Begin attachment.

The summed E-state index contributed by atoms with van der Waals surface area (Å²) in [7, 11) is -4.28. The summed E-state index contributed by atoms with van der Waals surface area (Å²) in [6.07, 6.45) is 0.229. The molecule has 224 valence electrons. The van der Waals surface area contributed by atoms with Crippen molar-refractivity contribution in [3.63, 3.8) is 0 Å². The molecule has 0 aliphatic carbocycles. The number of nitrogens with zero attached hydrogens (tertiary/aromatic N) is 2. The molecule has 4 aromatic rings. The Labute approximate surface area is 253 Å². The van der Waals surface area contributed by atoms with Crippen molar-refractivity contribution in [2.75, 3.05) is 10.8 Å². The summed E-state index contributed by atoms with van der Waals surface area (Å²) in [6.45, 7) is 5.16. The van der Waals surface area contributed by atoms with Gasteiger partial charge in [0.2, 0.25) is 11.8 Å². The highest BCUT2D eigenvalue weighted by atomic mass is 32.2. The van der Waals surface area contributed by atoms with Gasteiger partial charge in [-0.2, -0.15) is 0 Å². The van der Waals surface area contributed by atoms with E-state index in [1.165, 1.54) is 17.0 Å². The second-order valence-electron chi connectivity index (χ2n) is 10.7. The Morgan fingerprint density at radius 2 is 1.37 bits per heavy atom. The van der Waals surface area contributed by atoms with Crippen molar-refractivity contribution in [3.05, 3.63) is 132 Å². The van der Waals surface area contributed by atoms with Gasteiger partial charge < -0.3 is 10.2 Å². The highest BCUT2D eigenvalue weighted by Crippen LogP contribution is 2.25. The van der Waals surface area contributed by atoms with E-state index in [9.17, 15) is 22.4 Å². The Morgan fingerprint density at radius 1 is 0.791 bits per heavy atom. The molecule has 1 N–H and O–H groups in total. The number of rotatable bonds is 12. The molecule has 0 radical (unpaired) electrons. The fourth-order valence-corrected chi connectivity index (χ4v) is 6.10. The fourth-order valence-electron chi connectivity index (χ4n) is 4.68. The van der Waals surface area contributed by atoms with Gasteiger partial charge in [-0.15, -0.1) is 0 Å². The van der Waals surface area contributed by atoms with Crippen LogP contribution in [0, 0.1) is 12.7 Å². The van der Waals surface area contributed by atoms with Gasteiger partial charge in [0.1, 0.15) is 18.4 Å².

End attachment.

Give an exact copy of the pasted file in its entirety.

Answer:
The summed E-state index contributed by atoms with van der Waals surface area (Å²) in [7, 11) is -4.28. The summed E-state index contributed by atoms with van der Waals surface area (Å²) in [6.07, 6.45) is 0.229. The molecule has 224 valence electrons. The van der Waals surface area contributed by atoms with Crippen molar-refractivity contribution in [3.63, 3.8) is 0 Å². The molecule has 0 aliphatic carbocycles. The number of nitrogens with zero attached hydrogens (tertiary/aromatic N) is 2. The molecule has 4 aromatic rings. The Labute approximate surface area is 253 Å². The van der Waals surface area contributed by atoms with Crippen molar-refractivity contribution in [2.75, 3.05) is 10.8 Å². The summed E-state index contributed by atoms with van der Waals surface area (Å²) in [6.45, 7) is 5.16. The van der Waals surface area contributed by atoms with Gasteiger partial charge in [0.2, 0.25) is 11.8 Å². The highest BCUT2D eigenvalue weighted by atomic mass is 32.2. The van der Waals surface area contributed by atoms with Gasteiger partial charge in [-0.2, -0.15) is 0 Å². The van der Waals surface area contributed by atoms with E-state index in [1.165, 1.54) is 17.0 Å². The second-order valence-electron chi connectivity index (χ2n) is 10.7. The Morgan fingerprint density at radius 2 is 1.37 bits per heavy atom. The van der Waals surface area contributed by atoms with Crippen molar-refractivity contribution in [3.05, 3.63) is 132 Å². The van der Waals surface area contributed by atoms with Gasteiger partial charge < -0.3 is 10.2 Å². The highest BCUT2D eigenvalue weighted by Crippen LogP contribution is 2.25. The van der Waals surface area contributed by atoms with E-state index in [9.17, 15) is 22.4 Å². The Morgan fingerprint density at radius 1 is 0.791 bits per heavy atom. The molecule has 1 N–H and O–H groups in total. The number of rotatable bonds is 12. The molecule has 0 radical (unpaired) electrons. The fourth-order valence-corrected chi connectivity index (χ4v) is 6.10. The fourth-order valence-electron chi connectivity index (χ4n) is 4.68. The van der Waals surface area contributed by atoms with Gasteiger partial charge in [-0.15, -0.1) is 0 Å². The van der Waals surface area contributed by atoms with Crippen LogP contribution in [0, 0.1) is 12.7 Å². The van der Waals surface area contributed by atoms with Gasteiger partial charge in [0.1, 0.15) is 18.4 Å².